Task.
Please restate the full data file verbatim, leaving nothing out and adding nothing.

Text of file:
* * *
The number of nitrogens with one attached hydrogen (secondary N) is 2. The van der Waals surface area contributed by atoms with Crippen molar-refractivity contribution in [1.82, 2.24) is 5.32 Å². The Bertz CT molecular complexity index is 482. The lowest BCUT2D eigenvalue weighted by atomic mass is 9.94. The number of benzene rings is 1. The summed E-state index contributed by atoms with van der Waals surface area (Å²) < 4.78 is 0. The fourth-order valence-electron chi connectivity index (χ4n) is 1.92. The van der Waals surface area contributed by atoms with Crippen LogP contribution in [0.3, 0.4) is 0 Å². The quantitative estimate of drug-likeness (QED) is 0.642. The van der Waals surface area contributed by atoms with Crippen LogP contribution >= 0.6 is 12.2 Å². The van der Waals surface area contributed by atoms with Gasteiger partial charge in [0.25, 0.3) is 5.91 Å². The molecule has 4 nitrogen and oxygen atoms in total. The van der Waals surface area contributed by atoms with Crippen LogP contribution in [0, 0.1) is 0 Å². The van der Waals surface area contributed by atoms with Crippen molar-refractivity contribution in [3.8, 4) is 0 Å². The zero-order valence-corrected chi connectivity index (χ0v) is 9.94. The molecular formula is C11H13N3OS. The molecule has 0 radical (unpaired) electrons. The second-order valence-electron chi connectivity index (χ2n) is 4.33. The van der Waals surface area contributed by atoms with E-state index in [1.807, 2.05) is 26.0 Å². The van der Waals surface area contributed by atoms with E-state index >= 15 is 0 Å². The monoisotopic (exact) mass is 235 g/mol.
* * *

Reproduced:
The number of nitrogens with one attached hydrogen (secondary N) is 2. The van der Waals surface area contributed by atoms with Crippen molar-refractivity contribution in [1.82, 2.24) is 5.32 Å². The Bertz CT molecular complexity index is 482. The lowest BCUT2D eigenvalue weighted by atomic mass is 9.94. The number of benzene rings is 1. The summed E-state index contributed by atoms with van der Waals surface area (Å²) < 4.78 is 0. The fourth-order valence-electron chi connectivity index (χ4n) is 1.92. The van der Waals surface area contributed by atoms with Crippen LogP contribution in [0.3, 0.4) is 0 Å². The quantitative estimate of drug-likeness (QED) is 0.642. The van der Waals surface area contributed by atoms with Crippen LogP contribution >= 0.6 is 12.2 Å². The van der Waals surface area contributed by atoms with Gasteiger partial charge in [0.25, 0.3) is 5.91 Å². The molecule has 4 nitrogen and oxygen atoms in total. The van der Waals surface area contributed by atoms with Crippen LogP contribution in [0, 0.1) is 0 Å². The van der Waals surface area contributed by atoms with Crippen molar-refractivity contribution in [3.8, 4) is 0 Å². The zero-order valence-corrected chi connectivity index (χ0v) is 9.94. The molecular formula is C11H13N3OS. The molecule has 0 radical (unpaired) electrons. The second-order valence-electron chi connectivity index (χ2n) is 4.33. The van der Waals surface area contributed by atoms with E-state index in [1.807, 2.05) is 26.0 Å². The van der Waals surface area contributed by atoms with E-state index >= 15 is 0 Å². The monoisotopic (exact) mass is 235 g/mol.